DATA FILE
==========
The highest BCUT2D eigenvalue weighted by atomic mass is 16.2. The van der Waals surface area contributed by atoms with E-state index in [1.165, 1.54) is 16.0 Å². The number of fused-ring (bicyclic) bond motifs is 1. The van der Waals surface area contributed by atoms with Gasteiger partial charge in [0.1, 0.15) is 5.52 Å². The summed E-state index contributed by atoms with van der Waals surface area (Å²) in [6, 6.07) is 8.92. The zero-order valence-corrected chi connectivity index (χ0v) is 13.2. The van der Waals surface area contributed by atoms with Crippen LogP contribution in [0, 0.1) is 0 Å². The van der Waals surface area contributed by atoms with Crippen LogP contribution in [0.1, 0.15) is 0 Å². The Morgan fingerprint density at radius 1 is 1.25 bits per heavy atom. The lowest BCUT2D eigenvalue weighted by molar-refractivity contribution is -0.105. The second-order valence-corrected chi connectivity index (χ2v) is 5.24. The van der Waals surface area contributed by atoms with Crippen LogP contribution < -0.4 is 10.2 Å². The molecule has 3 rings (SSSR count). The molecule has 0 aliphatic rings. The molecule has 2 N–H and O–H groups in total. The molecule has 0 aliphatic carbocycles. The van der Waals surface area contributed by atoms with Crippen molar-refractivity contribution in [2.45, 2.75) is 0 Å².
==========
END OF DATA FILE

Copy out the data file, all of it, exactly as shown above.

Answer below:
The highest BCUT2D eigenvalue weighted by atomic mass is 16.2. The van der Waals surface area contributed by atoms with E-state index in [1.165, 1.54) is 16.0 Å². The number of fused-ring (bicyclic) bond motifs is 1. The van der Waals surface area contributed by atoms with Gasteiger partial charge in [0.1, 0.15) is 5.52 Å². The summed E-state index contributed by atoms with van der Waals surface area (Å²) in [6, 6.07) is 8.92. The zero-order valence-corrected chi connectivity index (χ0v) is 13.2. The van der Waals surface area contributed by atoms with Crippen LogP contribution in [0, 0.1) is 0 Å². The van der Waals surface area contributed by atoms with Crippen LogP contribution in [0.1, 0.15) is 0 Å². The Morgan fingerprint density at radius 1 is 1.25 bits per heavy atom. The lowest BCUT2D eigenvalue weighted by molar-refractivity contribution is -0.105. The second-order valence-corrected chi connectivity index (χ2v) is 5.24. The van der Waals surface area contributed by atoms with Crippen LogP contribution < -0.4 is 10.2 Å². The molecule has 3 rings (SSSR count). The molecule has 0 aliphatic rings. The molecule has 2 N–H and O–H groups in total. The molecule has 0 aliphatic carbocycles. The van der Waals surface area contributed by atoms with Crippen molar-refractivity contribution in [2.45, 2.75) is 0 Å².